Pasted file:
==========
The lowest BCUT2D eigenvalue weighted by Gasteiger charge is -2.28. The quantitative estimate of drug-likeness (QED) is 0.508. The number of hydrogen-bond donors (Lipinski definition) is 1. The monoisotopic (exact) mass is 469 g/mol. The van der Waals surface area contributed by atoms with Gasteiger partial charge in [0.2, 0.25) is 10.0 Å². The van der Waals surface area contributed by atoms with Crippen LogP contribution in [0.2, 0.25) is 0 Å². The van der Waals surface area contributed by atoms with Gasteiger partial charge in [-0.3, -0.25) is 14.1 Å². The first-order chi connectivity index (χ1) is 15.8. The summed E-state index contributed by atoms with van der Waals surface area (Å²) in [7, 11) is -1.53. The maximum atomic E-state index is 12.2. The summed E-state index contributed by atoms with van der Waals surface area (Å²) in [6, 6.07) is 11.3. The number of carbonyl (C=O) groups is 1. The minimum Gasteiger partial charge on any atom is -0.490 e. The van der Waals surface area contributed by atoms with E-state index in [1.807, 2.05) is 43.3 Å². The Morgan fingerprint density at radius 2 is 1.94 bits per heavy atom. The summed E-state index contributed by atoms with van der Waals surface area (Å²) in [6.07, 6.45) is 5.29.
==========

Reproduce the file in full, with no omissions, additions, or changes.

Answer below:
The lowest BCUT2D eigenvalue weighted by Gasteiger charge is -2.28. The quantitative estimate of drug-likeness (QED) is 0.508. The number of hydrogen-bond donors (Lipinski definition) is 1. The monoisotopic (exact) mass is 469 g/mol. The van der Waals surface area contributed by atoms with Gasteiger partial charge in [0.2, 0.25) is 10.0 Å². The van der Waals surface area contributed by atoms with Crippen LogP contribution in [0.2, 0.25) is 0 Å². The van der Waals surface area contributed by atoms with Gasteiger partial charge in [-0.3, -0.25) is 14.1 Å². The first-order chi connectivity index (χ1) is 15.8. The summed E-state index contributed by atoms with van der Waals surface area (Å²) in [7, 11) is -1.53. The maximum atomic E-state index is 12.2. The summed E-state index contributed by atoms with van der Waals surface area (Å²) in [6, 6.07) is 11.3. The number of carbonyl (C=O) groups is 1. The minimum Gasteiger partial charge on any atom is -0.490 e. The van der Waals surface area contributed by atoms with E-state index in [1.807, 2.05) is 43.3 Å². The Morgan fingerprint density at radius 2 is 1.94 bits per heavy atom. The summed E-state index contributed by atoms with van der Waals surface area (Å²) in [6.07, 6.45) is 5.29.